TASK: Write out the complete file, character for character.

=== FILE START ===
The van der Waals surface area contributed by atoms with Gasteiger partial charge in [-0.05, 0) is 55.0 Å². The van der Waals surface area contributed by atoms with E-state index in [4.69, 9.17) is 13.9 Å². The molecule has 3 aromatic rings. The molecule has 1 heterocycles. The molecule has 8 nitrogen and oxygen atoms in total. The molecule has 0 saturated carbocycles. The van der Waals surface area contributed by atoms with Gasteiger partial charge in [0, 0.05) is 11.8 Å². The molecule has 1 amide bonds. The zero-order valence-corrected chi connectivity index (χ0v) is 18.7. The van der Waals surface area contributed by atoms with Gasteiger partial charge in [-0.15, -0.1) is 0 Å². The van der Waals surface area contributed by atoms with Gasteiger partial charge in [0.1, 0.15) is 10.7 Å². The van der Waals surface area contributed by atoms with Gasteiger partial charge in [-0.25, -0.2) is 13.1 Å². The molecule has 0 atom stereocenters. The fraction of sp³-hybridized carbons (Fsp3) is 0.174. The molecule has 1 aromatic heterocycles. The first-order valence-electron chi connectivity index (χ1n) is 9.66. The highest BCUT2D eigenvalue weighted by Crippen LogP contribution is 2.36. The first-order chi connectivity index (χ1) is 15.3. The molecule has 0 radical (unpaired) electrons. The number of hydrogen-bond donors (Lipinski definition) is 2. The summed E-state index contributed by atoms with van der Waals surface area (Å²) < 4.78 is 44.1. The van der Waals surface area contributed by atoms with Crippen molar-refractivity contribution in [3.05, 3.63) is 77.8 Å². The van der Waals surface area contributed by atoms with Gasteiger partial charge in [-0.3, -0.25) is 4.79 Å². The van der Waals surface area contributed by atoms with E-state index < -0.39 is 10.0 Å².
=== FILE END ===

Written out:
The van der Waals surface area contributed by atoms with Gasteiger partial charge in [-0.05, 0) is 55.0 Å². The van der Waals surface area contributed by atoms with E-state index in [4.69, 9.17) is 13.9 Å². The molecule has 3 aromatic rings. The molecule has 1 heterocycles. The molecule has 8 nitrogen and oxygen atoms in total. The molecule has 0 saturated carbocycles. The van der Waals surface area contributed by atoms with Gasteiger partial charge in [0, 0.05) is 11.8 Å². The molecule has 1 amide bonds. The zero-order valence-corrected chi connectivity index (χ0v) is 18.7. The van der Waals surface area contributed by atoms with Gasteiger partial charge in [-0.15, -0.1) is 0 Å². The van der Waals surface area contributed by atoms with Gasteiger partial charge in [0.1, 0.15) is 10.7 Å². The van der Waals surface area contributed by atoms with Gasteiger partial charge in [-0.25, -0.2) is 13.1 Å². The molecule has 0 atom stereocenters. The fraction of sp³-hybridized carbons (Fsp3) is 0.174. The molecule has 1 aromatic heterocycles. The first-order valence-electron chi connectivity index (χ1n) is 9.66. The highest BCUT2D eigenvalue weighted by Crippen LogP contribution is 2.36. The first-order chi connectivity index (χ1) is 15.3. The molecule has 0 radical (unpaired) electrons. The number of hydrogen-bond donors (Lipinski definition) is 2. The summed E-state index contributed by atoms with van der Waals surface area (Å²) < 4.78 is 44.1. The van der Waals surface area contributed by atoms with Crippen molar-refractivity contribution in [3.05, 3.63) is 77.8 Å². The van der Waals surface area contributed by atoms with Gasteiger partial charge in [-0.3, -0.25) is 4.79 Å². The van der Waals surface area contributed by atoms with E-state index < -0.39 is 10.0 Å².